We recommend three for every vehicle. August was on the way home and came across a deer accident. In clearing the road, vehicles were not slowing down. He put one facing traffic in each direction with strobe on which did slow down traffic more than normal hazard lights.
Details: When we ordered this little flashlight we were suspicious that a $3 to $6 flashlight could be any good. It took a couple of weeks to arrive from China. When we got it we were pleasantly surprised. This is a great little inexpensive flashlight. The case feels a bit overbuilt and industrial.
The three modes are toggled using the large orange thumb button (tail cap) on the back. Note the flashlight doesn’t remember the last mode. The advertisements say that they are 300 or 400 lumens (brightness). The mini Cree Q5 Ultrafire is actually about 100 to 150 lumens (depending on the focus) – there are others such as Thorfire, Trusfire and Sipik, all of which appear to be the same flashlight.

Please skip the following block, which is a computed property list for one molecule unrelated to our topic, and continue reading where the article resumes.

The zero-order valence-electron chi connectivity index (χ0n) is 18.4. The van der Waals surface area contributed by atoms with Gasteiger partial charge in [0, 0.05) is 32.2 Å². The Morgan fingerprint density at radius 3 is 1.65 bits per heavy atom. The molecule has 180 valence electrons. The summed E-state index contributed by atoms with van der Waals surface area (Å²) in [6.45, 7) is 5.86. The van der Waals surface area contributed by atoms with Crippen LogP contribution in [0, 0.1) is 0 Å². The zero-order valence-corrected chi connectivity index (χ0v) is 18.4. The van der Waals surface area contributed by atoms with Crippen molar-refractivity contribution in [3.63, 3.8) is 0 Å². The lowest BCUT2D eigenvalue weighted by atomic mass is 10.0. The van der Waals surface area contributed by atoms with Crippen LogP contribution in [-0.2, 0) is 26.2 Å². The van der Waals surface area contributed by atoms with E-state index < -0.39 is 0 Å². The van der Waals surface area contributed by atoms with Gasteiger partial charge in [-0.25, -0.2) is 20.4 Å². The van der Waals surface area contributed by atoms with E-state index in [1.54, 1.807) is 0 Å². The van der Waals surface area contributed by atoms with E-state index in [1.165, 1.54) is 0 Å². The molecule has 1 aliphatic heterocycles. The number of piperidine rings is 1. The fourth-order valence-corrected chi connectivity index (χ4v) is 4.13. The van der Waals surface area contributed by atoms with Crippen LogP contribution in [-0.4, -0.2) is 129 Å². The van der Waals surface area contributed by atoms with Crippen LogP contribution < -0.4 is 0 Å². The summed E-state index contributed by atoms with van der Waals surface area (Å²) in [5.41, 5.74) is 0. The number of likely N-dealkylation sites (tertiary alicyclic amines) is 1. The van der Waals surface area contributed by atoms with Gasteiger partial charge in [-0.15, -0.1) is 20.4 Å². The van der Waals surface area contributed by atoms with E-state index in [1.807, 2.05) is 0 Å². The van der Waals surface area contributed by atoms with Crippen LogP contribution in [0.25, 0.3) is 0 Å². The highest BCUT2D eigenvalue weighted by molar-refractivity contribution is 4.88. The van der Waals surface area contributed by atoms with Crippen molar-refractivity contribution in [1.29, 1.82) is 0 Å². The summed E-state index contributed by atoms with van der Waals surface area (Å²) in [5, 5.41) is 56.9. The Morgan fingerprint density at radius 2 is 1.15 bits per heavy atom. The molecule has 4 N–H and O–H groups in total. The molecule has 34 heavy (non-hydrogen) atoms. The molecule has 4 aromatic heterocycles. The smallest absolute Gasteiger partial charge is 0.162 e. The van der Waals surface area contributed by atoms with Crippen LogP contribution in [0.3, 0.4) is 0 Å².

Even though the mini Q5 Cree flashlights are 150 lumen, they are still blindingly bright with a fully charged AA. They might be brighter with a good 14500 battery, however we want to standardize on the AA batteries as much as possible. The light color or hue is not too “red or blue”. It is a fairly clean white- slightly blue, however, given the wide variance in production it is possible your flashlight could vary.
The UltraFire mini Cree has a decent range (light throw) for a small single AA LED flashlight – about 30 feet to 100+ feet, depending on flood vs. narrow focus beam. Although the LEDs are visible in the narrow focus, the brightness is just right for close tasks like pulling a sliver. The wide focus works better for a night-time tire change or lighting up a room. The strobe is disturbingly bright and would be a good alternate to a road flare to warn drivers, and it did work for August. The lower intensity is good for enough light to see your way around the house in the dark.